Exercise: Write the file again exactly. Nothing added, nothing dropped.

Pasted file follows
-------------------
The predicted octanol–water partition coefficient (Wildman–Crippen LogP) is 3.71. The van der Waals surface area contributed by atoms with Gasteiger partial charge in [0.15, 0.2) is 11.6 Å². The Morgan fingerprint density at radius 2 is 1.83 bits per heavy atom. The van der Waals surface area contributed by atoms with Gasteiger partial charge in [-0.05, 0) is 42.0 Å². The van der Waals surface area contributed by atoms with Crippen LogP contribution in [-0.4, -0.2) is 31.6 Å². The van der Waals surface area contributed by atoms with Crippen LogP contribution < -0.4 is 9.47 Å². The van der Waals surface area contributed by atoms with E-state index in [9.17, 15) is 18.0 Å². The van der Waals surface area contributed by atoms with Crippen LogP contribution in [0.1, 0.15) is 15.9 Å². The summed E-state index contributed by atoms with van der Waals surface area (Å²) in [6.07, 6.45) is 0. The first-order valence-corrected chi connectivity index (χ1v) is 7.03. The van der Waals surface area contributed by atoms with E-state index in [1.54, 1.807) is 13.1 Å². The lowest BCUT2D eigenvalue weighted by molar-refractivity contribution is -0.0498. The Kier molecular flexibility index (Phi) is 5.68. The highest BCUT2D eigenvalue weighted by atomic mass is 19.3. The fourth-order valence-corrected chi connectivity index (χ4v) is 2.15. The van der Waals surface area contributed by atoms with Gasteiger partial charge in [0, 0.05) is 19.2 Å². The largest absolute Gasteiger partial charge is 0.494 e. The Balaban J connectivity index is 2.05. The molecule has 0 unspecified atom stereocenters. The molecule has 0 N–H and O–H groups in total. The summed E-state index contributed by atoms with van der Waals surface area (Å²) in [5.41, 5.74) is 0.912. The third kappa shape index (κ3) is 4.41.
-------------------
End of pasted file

The predicted octanol–water partition coefficient (Wildman–Crippen LogP) is 3.71. The van der Waals surface area contributed by atoms with Gasteiger partial charge in [0.15, 0.2) is 11.6 Å². The Morgan fingerprint density at radius 2 is 1.83 bits per heavy atom. The van der Waals surface area contributed by atoms with Gasteiger partial charge in [-0.05, 0) is 42.0 Å². The van der Waals surface area contributed by atoms with Crippen LogP contribution in [-0.4, -0.2) is 31.6 Å². The van der Waals surface area contributed by atoms with Crippen LogP contribution < -0.4 is 9.47 Å². The van der Waals surface area contributed by atoms with E-state index in [9.17, 15) is 18.0 Å². The van der Waals surface area contributed by atoms with Crippen LogP contribution in [0.1, 0.15) is 15.9 Å². The summed E-state index contributed by atoms with van der Waals surface area (Å²) in [6.07, 6.45) is 0. The first-order valence-corrected chi connectivity index (χ1v) is 7.03. The van der Waals surface area contributed by atoms with E-state index in [1.54, 1.807) is 13.1 Å². The lowest BCUT2D eigenvalue weighted by molar-refractivity contribution is -0.0498. The Kier molecular flexibility index (Phi) is 5.68. The highest BCUT2D eigenvalue weighted by atomic mass is 19.3. The fourth-order valence-corrected chi connectivity index (χ4v) is 2.15. The van der Waals surface area contributed by atoms with Gasteiger partial charge in [0, 0.05) is 19.2 Å². The largest absolute Gasteiger partial charge is 0.494 e. The Balaban J connectivity index is 2.05. The molecule has 0 unspecified atom stereocenters. The molecule has 0 N–H and O–H groups in total. The summed E-state index contributed by atoms with van der Waals surface area (Å²) in [5.41, 5.74) is 0.912. The third kappa shape index (κ3) is 4.41.